[FN16] In re Frederick, 183 B.R. 968 (Bankr. M.D. Fla. 1995), determination sustained, (May 18, 1995).
It frequently happens that a homesteader may own two separate pieces of property within the state, both of which he may occupy at intervals. It is a general principle, however, that there must be an intention to reside on the property as a permanent place of residence before a claim of homestead rights therein may be sustained.[FN17] And it seems clear that the claimant cannot have two permanent residences at the same time, the designation of one property as the home being a question of fact.[FN18] If it is shown that the owner has ceased to occupy the disputed premises and has established his residence elsewhere, he may not successfully claim a homestead right therein.[FN19]
[FN17] § 39.
[FN18] McGregor v. Kellum, 50 Fla. 581, 50 Fla. 589, 39 So. 697 (1905).
[FN19] McGregor v. Kellum, 50 Fla. 581, 50 Fla. 589, 39 So. 697 (1905).
In addition to the element of occupancy of the property claimed as a homestead,[FN21] the courts require an intention to reside on it as a permanent place of residence.[FN22] Actual use and occupancy coupled with the intent to remain in the home are key qualifications for purposes of the homestead exemption.[FN23] In order to show an intent to establish a homestead, the debtor must demonstrate specific acts toward creating a permanent abode, which acts are not refuted by later behavior.[FN24] "Permanency," when used in this sense, means the presence of the intention to reside at the particular place for an indefinite period of time, and not a conclusive intent to remain there forever.[FN25] And there must be a present intention of occupying it as a homestead, manifested by an open visible act by which the intention of the owner may be apparent to others.[FN26] However, a house would be considered a debtor's homestead, where the debtor intended to reside in the house permanently and where he actually used the house as a residence, even though the debtor and his former wife were trying to sell the house and even though the debtor stored personal possessions elsewhere.[FN29] Similarly, debtors would be entitled to a homestead exemption, even though they spent three nights in their rented apartment between the closing and permanent occupation of their new home, as the debtors transferred some of their possessions to the new house and cleaned and fixed up the new premises during this time and as the debtors clearly intended to leave the rented apartment, which could not be claimed as a homestead.[FN30] Likewise, a debtor was allowed to claim the homestead exemption where he held a proprietary lease to a cooperative apartment unit which ran in perpetuity, where the debtor intended to and actually did occupy the premises as his residence, where he listed the address of the premises on his driver's license, and where the debtor did not own any other residence.[FN31]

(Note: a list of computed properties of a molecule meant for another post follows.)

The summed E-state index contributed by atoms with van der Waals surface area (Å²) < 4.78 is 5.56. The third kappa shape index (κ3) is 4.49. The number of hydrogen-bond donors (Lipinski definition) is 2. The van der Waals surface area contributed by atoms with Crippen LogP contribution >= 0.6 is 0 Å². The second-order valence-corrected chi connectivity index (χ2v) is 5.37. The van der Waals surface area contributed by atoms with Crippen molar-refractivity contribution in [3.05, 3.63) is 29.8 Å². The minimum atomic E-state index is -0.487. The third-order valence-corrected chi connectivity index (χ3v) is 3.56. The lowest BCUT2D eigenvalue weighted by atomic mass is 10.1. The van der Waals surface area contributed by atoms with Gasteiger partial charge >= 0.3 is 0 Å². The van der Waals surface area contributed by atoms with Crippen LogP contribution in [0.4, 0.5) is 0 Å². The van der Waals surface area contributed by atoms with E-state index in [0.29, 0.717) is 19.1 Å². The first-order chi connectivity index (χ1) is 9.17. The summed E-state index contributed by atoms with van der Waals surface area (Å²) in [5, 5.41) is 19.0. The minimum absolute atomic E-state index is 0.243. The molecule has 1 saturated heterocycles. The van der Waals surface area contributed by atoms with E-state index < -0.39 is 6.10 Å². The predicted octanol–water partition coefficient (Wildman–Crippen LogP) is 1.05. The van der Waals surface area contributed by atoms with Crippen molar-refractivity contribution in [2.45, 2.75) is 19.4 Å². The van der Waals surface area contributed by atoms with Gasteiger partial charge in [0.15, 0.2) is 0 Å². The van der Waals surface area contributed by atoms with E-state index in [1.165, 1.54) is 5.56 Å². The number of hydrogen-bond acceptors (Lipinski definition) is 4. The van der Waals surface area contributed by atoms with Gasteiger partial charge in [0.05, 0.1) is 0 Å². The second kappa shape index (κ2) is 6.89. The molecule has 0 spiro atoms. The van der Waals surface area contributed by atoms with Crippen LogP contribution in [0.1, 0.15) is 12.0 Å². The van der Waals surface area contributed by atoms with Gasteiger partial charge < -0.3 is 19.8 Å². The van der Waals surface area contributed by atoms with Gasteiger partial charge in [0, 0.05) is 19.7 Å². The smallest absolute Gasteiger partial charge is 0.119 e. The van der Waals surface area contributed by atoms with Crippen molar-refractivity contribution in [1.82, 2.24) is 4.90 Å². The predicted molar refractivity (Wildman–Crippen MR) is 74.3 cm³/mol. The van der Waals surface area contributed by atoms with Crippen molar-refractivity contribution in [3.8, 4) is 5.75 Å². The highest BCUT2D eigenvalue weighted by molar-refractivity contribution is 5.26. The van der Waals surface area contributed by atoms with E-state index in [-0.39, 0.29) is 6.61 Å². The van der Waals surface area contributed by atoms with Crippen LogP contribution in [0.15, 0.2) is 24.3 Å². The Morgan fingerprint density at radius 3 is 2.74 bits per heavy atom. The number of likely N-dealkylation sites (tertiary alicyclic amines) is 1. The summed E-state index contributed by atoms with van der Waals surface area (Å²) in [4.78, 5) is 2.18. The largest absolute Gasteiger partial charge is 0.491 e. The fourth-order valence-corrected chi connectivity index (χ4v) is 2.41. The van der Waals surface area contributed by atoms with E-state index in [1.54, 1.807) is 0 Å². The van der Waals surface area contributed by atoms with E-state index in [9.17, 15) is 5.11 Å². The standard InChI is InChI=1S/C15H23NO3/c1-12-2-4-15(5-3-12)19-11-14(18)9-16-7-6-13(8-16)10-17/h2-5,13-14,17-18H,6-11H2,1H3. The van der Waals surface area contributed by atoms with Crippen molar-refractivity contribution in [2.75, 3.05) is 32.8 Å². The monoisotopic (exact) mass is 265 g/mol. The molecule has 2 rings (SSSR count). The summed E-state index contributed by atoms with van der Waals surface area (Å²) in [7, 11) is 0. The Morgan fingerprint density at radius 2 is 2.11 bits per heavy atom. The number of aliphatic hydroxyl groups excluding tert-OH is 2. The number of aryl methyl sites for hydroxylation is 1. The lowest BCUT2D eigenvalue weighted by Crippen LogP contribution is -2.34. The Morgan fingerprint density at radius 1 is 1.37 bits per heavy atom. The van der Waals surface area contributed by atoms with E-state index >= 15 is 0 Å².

[FN21] §§ 36, 37.
[FN22] Hillsborough Inv. Co. v. Wilcox, 152 Fla. 889, 13 So. 2d 448 (1943); Miller v. West Palm Beach Atlantic Nat. Bank, 142 Fla. 22, 194 So. 230 (1940).
[FN23] In re Bratty, 202 B.R. 1008 (Bankr. S.D. Fla. 1996); In re Brown, 165 B.R. 512 (Bankr. M.D. Fla. 1994); In re McCarthy, 13 B.R. 389 (Bankr. M.D. Fla. 1981); Edward Leasing Corp. v. Uhlig, 652 F. Supp. 1409 (S.D. Fla. 1987).
[FN24] In re Wilbur, 206 B.R. 1002 (Bankr. M.D. Fla. 1997), related reference, 1997 WL 375687 (Bankr. M.D. Fla. 1997), related reference, 211 B.R. 98 (Bankr. M.D. Fla. 1997), related reference, 217 B.R. 314 (Bankr. M.D. Fla. 1998).
[FN25] Engel v. Engel, 97 So. 2d 140 (Fla. Dist. Ct. App. 2d Dist. 1957).
[FN26] First Nat. Bank v. Peel, 107 Fla. 413, 145 So. 177 (1932).
[FN29] In re Wilbur, 206 B.R. 1002 (Bankr. M.D. Fla. 1997), related reference, 1997 WL 375687 (Bankr. M.D. Fla. 1997), related reference, 211 B.R. 98 (Bankr. M.D. Fla. 1997), related reference, 217 B.R. 314 (Bankr. M.D. Fla. 1998).
[FN30] In re Krueger, 90 B.R. 553 (Bankr. S.D. Fla. 1988).
[FN31] In re Dean, 177 B.R. 727 (Bankr. S.D. Fla. 1995).